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CHICAGO (STMW) - Saying “I’d rather fight with someone going in the right direction than get along with someone going in the wrong direction,” the Rev. Al Sharpton on Saturday praised the work of the Rev. Jesse Jackson, conceded that the two men have had their differences, and reminded the crowd at the Rainbow PUSH Coalition’s Saturday morning forum on the South Side that there is still work to be done in the civil rights movement.
Sharpton made his remarks at the Founder’s Day Celebration at PUSH headquarters, 930 E. 50th St., Saturday morning. Jackson was joined at the forum by Sharpton and Gov. Pat Quinn. The celebration marked the 40th anniversary of PUSH, began in 1971 by Jackson in Chicago,
Sharpton recalled Jackson and PUSH’s many battles and accomplishments, from being seated at the 1972 Democratic National Convention, to successful corporate boycotts to his 1984 campaign for the Democratic presidential nomination.
Jackson’s successes, in particular at the 1972 convention, “gave us the mental feeling, the psychological uplift, that not only could we fight, but we could win,” Sharpton said.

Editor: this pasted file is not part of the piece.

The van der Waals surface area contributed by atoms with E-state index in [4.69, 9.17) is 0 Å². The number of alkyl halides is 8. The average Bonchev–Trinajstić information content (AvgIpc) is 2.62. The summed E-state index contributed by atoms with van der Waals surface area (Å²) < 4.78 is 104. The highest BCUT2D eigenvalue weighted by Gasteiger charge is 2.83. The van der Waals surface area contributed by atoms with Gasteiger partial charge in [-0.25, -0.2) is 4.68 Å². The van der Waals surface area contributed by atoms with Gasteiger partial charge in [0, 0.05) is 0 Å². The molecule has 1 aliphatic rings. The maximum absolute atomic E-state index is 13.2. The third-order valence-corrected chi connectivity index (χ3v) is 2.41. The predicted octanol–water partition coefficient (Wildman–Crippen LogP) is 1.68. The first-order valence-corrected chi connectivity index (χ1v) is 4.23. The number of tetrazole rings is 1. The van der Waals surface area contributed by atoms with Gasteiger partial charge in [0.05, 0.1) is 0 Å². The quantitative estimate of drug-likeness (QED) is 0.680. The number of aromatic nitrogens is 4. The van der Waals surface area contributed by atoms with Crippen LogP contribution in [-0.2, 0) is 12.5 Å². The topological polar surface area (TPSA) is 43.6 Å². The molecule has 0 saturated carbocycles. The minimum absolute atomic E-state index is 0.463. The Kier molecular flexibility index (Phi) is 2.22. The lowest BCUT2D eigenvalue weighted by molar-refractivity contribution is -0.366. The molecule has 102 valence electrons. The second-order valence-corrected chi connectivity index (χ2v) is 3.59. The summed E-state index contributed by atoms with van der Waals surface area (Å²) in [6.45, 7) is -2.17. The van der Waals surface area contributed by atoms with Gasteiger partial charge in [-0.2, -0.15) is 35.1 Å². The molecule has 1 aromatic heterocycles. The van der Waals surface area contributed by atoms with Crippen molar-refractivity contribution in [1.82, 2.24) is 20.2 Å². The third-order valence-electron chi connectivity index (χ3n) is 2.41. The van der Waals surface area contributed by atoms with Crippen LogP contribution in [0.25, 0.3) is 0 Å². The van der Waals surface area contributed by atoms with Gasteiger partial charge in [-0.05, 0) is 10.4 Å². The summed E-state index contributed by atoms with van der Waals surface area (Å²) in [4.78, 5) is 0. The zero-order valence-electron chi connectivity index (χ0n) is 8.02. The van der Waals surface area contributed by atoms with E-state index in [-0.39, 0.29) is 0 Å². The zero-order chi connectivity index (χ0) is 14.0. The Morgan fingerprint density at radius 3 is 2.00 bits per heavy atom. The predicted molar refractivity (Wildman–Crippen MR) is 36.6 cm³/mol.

“The face of black America changed because of Jesse Louis Jackson’s contributions,” he said. Noting that Jackson was able to bring different people, who may not have previously seen eye-to-eye, together in the civil rights struggle, Sharpton noted, “we learned that we didn’t have to be duplicates of each other if we were moving in the right direction.”
Sharpton, a native of Brooklyn, New York, said that he was so impressed with Jackson, who was born in Greenville, South Carolina, in those early days of Operation PUSH, that he began affecting a southern accent to sound more like Jackson.
The two men may not always have been in agreement, Sharpton said, but he said “we all in families, have our fights. We all, in families, have our disputes, (but) I’d rather fight with someone going in the right direction than to get along with someone going in the wrong direction.”
He told the crowd that educational reform measures such as making sure schoolchildren dress appropriately for school and are able to read well are “not Right-Wing Republican” ideas, but ideas that came from PUSH Excel, a PUSH initiative started in 1975 that seeks to encourage students and their parents to strive toward academic excellence.
Looking to the 2012 presidential election, Sharpton said, “we are on the brink of a decision. Do we fulfill the promise or do we let them take everything back? We went from the out house to the White House,” he said, though, “if we get to the White House without any healthcare we went for no reason; if we get to the White House and you’re still unemployed, we got there for no reason.”
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